Hmmm! This chap...he had a point. I mean, yes, unless I can see the guy praising me as a discerning chap, what would be the value of his praise? So...hmmm! This seemed easy...

"Of course, you will muck it up as usual. Go all wide-eyed and say 'How do you manage to do that?' when someone cracks a yawn, instead of when he cracks a difficult problem. AND then come complaining to me that my advice does not work and people only think you are being sarcastic. To even praise so the other chap wants to bask in your praise...that does take SOME discernment. And unless he wants to bask in the praise, he will not develop any higher opinion of you."

Water off a duck's back. I mean, you can get used to people calling you names if they do it often enough. And then...it is sort of like hearing a Punjabi using swear words. You stop thinking of what they mean and see them only as punctuation marks.

"Does it also work for being seen for having a sense of humor?"

"I knew this was coming. That's even easier. All you had to do that day was laugh at Sohan's joke. Instead, you go trying to cap his lines and steal his thunder..."

Ah! Why did it never cross my mind? I mean, I am the original lazy bum so why in this thing alone did I choose to work more than I needed to? But...

"Hey! That is not how it happens with me. I mean when I crack a joke or..."

"You see, THERE there is a difference. People are not trying to impress YOU, then. They could not care less what you thought of them. They are trying to impress the others around..."

Ye Gods! So that was why...

Fools, all of them, anyway! I mean, come on, I can hardly get an audience for what I am saying and these guys really think someone is going to bother to check THEIR responses to me and be impressed? Fat chance!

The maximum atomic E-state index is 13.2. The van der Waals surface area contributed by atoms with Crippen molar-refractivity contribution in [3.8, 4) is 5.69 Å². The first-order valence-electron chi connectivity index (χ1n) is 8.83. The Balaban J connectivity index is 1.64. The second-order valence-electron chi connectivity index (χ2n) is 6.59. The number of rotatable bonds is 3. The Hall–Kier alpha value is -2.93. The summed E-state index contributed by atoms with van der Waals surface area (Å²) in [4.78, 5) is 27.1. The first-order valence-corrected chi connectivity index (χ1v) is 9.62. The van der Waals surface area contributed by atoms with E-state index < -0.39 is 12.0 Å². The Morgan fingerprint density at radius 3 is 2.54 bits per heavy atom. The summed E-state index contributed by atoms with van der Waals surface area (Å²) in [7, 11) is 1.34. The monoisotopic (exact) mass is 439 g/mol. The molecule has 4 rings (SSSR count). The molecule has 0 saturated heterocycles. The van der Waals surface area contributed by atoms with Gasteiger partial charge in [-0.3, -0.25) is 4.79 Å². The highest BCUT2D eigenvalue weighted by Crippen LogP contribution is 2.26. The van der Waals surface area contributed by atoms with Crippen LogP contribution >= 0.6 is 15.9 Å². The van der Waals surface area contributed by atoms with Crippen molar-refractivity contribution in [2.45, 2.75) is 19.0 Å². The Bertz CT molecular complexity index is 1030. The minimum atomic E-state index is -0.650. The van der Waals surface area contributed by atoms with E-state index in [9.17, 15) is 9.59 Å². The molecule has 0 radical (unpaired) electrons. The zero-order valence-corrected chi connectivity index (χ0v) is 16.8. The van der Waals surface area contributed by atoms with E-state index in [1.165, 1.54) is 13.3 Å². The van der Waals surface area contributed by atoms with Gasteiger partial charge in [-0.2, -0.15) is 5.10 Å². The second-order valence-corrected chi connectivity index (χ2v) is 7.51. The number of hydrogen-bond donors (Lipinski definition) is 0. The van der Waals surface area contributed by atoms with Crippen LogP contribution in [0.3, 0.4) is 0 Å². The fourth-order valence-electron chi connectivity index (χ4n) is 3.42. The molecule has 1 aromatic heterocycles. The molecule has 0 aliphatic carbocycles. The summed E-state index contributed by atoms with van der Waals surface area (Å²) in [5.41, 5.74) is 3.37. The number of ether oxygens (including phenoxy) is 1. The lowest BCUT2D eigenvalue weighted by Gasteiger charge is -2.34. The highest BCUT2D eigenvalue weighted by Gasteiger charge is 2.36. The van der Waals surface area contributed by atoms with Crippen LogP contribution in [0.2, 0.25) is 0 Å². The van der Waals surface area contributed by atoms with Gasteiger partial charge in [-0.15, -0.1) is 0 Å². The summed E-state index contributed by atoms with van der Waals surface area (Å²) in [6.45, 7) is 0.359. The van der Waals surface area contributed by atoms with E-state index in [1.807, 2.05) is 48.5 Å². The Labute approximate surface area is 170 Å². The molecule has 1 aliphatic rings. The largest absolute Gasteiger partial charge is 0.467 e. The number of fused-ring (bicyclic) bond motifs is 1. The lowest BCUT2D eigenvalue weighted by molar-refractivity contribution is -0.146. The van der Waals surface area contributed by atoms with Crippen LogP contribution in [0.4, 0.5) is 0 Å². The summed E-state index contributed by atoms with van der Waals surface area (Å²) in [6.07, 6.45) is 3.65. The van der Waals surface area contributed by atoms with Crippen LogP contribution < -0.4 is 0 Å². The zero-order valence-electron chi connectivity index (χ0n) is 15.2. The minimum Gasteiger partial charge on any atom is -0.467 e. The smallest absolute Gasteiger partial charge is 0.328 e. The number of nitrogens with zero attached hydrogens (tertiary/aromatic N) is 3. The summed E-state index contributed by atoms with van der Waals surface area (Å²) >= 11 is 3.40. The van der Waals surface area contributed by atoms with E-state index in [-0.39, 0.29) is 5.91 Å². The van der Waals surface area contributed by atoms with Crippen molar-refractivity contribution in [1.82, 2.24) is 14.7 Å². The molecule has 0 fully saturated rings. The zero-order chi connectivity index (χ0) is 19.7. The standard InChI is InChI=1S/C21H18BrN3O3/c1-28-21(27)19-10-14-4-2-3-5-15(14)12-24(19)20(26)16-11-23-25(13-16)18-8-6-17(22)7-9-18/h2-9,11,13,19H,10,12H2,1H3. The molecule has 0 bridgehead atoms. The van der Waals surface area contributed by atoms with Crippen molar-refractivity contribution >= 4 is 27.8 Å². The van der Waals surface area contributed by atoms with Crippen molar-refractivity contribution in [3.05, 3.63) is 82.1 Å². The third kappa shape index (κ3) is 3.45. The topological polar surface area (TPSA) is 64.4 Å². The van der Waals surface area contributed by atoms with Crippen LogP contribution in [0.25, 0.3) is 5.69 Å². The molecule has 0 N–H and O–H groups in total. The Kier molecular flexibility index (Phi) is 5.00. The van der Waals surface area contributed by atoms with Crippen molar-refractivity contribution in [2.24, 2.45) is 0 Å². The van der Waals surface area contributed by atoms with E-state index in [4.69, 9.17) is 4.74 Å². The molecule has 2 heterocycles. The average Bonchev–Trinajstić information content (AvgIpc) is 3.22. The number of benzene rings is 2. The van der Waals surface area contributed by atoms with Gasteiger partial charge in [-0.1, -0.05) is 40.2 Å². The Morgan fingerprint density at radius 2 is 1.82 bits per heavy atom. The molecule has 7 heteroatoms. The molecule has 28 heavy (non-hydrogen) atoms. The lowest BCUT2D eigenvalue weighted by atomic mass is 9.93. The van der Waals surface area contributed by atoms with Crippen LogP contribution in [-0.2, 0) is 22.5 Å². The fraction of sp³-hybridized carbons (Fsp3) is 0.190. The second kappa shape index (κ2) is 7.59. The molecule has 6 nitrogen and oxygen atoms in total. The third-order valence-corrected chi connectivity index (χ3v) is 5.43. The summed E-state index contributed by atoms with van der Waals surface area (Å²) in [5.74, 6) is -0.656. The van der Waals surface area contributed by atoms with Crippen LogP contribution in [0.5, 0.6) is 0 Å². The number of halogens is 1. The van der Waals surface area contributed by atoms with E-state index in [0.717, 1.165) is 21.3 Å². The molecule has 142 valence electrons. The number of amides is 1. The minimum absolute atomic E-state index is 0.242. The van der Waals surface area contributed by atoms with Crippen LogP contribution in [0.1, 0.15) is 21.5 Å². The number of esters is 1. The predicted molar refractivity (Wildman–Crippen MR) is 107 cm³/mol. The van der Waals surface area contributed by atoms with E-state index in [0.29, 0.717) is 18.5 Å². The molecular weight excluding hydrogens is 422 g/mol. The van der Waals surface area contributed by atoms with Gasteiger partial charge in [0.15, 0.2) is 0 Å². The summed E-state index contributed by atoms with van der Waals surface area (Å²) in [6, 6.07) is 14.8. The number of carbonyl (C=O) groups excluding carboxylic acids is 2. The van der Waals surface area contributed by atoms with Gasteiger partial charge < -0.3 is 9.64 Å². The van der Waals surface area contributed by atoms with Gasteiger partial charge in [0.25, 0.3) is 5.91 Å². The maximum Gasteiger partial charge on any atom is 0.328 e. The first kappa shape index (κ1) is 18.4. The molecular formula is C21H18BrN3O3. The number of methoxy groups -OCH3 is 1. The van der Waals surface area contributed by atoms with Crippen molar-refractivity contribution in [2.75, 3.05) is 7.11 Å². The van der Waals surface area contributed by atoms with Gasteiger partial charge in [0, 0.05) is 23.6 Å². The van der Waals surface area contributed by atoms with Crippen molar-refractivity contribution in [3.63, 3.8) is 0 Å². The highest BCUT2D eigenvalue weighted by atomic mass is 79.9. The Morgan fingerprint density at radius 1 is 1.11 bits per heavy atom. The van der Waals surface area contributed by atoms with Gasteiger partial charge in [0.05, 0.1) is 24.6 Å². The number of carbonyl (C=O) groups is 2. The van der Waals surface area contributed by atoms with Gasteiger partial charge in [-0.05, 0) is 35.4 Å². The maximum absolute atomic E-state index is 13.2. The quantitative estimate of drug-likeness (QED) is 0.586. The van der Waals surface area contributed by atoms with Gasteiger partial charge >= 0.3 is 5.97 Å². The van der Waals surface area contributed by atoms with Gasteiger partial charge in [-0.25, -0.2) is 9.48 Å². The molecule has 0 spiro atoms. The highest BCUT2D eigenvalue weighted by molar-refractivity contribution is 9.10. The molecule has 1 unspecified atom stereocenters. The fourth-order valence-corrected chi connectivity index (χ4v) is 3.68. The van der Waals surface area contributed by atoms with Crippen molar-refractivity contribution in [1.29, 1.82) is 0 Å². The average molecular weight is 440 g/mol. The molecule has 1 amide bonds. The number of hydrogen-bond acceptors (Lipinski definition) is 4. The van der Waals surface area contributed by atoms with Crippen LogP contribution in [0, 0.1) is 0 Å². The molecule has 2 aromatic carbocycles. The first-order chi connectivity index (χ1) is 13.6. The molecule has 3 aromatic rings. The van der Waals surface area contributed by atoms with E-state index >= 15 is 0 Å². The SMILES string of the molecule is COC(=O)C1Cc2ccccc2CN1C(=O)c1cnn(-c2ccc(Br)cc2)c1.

Now, time to go and practice laughter which sounds appropriately appreciative...

Monday, July 30, 2018

A license to be rude

It is either that there is a strong streak of masochism in me or that I feel it is better to be criticized than to be ignored. AND, believe me, I do know there is that alternative of being praised but THAT is an alternative that seems to exist only for other people.

So, there I was, feeling the warm glow of having done my bit to save the environment and expecting my friend to praise me for having yelled at the chap who tossed a chocolate wrapper on the road. Expecting him to take a pic and share it to the rest of the world was also a pipe dream at the back of my mind but...well you know my friends, by now.

"Exactly what do you think you were doing?"

Anyone who has ever legitimately expected praise and got yelled at will know exactly how I felt when I heard that.

"What? Plastics are such a bane to the environment and that irresponsible idiot..."

"Yeah! I agree that it is a serious pollution issue. But why do you think that seeing him toss plastic on the road is a license for you to be rude? It is hardly a year before that you were doing exactly the same and, at that time, you did not consider yourself an irresponsible idiot."

"Now, everyone knows..."

"Do they? AND even if they did, is it so impossible for you to consider that it may have been an unconscious action, since this is a relatively new habit. AND exactly why is rudeness acceptable, whatever you think of the man? I could have understood it if you had told him politely and HE had ignored you or been rude to you in return. THEN I would have yelled right alongside you. But, as it was..."

"You always think I am in the wrong. Why, that time when that chap was smoking..."

"Yes! I know! And from what I could see he was smoking where he thought he was affecting nobody. HE had no idea that we were sitting on the bench on the other side of that bush. So, why could you not have merely requested him, instead of screaming at him as though he was specifically targeting you for a cancer victim?"

There you go. If I cannot even yell at these guys then exactly who can I yell at, I ask you.

"And the time you screamed at the neighborhood kid for bursting crackers during Diwali...you never miss a single chance to yell when you think it is socially acceptable, do you?"

"Come on! Why are you supporting all these anti-social..."